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5 Things Veterans Should Know When Considering Entrepreneurship
Veterans know that the hardest job they’ll ever have is in the rearview mirror, but that doesn’t mean entrepreneurship is a cakewalk.
Undoubtedly, your active-duty experience — especially in a combat zone — prepares you for a lot of the challenges that entrepreneurs face. The “hard work” of entrepreneurship pales in comparison to filling sandbags in 100-degree heat while in Mission Oriented Protective Posture 2.
You also don’t know uncertainty until you’ve heard the air crack when some myopic local with a grudge starts taking potshots. Financial risk seems insignificant when compared with flesh and blood hazards.
But there are many entrepreneurial elements that are more challenging than you may think.
I am a former Marine Corps infantry officer and Iraq veteran. Now, I am an entrepreneur. I’ve launched successful products within other companies, and I’m now the CEO of INVICTA Challenge — a new kids’ product line that launches Nov. 2 at retailers across the country as well as on Google Play and iTunes.
Here are the five things that veterans should know when considering a career in entrepreneurship:
1. Entrepreneurs must imagine both the mission and the executional concept.
For entrepreneurs, there is no higher authority for making decisions. Instead, it’s completely up to you to identify the customer pain and the problem you want to solve, and then figure out the solution — and how to make it work profitably.
2. Starting your own business can be lonely.
We have a team behind INVICTA now, but it wasn’t that way at the beginning. If you are lucky, you have one or two other people to help out at the beginning. There is no pre-organized team in entrepreneurship.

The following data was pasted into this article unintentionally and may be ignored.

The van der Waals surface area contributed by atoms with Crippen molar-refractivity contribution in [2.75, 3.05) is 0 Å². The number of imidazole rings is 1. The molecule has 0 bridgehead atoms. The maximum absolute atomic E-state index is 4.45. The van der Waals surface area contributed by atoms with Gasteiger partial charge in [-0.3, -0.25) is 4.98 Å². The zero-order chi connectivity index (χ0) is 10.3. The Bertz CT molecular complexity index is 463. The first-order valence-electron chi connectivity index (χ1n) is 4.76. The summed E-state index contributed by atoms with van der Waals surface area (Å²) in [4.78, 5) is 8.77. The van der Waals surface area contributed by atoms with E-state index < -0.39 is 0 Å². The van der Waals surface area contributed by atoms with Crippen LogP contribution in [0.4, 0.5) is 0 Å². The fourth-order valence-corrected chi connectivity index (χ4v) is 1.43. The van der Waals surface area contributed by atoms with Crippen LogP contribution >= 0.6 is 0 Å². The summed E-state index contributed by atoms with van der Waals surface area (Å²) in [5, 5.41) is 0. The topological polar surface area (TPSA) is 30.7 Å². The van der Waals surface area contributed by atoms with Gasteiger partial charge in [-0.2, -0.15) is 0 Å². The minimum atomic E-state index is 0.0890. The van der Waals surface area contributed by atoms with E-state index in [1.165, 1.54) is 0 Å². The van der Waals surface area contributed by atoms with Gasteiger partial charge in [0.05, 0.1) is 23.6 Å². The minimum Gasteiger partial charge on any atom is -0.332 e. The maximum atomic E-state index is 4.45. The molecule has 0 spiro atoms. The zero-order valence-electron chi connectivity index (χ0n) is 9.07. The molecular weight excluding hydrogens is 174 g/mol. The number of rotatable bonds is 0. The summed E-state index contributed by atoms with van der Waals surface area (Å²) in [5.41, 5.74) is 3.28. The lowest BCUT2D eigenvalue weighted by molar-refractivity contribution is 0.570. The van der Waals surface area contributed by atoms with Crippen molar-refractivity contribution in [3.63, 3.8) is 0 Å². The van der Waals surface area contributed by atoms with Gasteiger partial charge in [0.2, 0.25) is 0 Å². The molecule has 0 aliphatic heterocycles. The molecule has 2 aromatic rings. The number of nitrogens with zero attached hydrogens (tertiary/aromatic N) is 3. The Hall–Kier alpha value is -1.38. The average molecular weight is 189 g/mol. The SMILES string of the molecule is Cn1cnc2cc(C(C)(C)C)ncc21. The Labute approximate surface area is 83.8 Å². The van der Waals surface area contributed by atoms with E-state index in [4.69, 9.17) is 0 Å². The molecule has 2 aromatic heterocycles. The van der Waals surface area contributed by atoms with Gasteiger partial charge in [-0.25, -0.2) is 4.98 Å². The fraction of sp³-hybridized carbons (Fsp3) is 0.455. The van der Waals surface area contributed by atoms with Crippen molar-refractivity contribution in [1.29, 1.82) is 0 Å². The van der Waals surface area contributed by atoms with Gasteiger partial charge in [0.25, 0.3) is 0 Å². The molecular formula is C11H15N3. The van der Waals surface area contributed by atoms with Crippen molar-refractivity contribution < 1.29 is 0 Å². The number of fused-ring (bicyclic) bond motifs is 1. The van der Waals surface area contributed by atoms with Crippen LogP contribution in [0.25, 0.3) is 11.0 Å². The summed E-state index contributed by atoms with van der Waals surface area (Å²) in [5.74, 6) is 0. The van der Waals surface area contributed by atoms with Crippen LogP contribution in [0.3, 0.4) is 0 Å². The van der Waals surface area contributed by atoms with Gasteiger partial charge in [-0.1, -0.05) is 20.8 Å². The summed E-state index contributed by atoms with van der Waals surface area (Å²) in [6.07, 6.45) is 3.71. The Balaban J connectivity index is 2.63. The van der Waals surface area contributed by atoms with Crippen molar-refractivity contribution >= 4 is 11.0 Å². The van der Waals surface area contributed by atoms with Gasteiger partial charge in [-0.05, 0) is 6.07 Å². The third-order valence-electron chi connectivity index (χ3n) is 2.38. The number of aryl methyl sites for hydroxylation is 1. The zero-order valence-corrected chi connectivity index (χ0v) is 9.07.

3. You won’t have a lot of resources.
In Iraq, there were times that we were short on water and MREs, and I rolled north without armor plates for my Kevlar.
But entrepreneurs have to provide everything by themselves, especially at the beginning. In the early days of INVICTA, we went to dozens of different business plan competitions to win enough cash to keep going. We maxed out credit cards and found ways to reuse assets. We had to make it happen with less.
4. No one cares if you fail.
I don’t mean to minimize what failure means in the military, of course. It’s much worse than having a business fail. However, there is a tremendous support system in the military for when disasters happen.
When a business fails, no one really cares other than your close friends and family. It can be very hard, but if it doesn’t work, you just move on.
5. There is no end date.
My business partner threw her hands in the air the other evening, exasperating, “I suddenly realized that even once our product sells through, and Barnes & Noble and Amazon are happy, we will be working like maniacs for the next six months to get the next few games ready!”
For the most part, folks on active duty are always working toward a calendar goal. Their training, deployment schedule and separation date are all pretty well set in stone. There have been exceptions in the last 15 years of war, but in general, you can always count on an end date to all your striving. Entrepreneurs don’t have that luxury.
The best card that veterans carry through entrepreneurship is a “never quit” mentality. That said, it’s important to recognize that the challenges are very different here than the ones you might have faced on active duty.
A 24-year-old soldier based at Fort Riley has been charged in federal court in Topeka with sending over social media instructions on how to make bombs triggered by cellphones, according to federal prosecutors in Kansas.
Three U.S. service members received non-life-threatening injuries after being fired on Monday by an Afghan police officer, a U.S. official confirmed.
The troops were part of a convoy in Kandahar province that came under attack by a member of the Afghan Civil Order Police, a spokesperson for Operation Resolute Support said on Monday.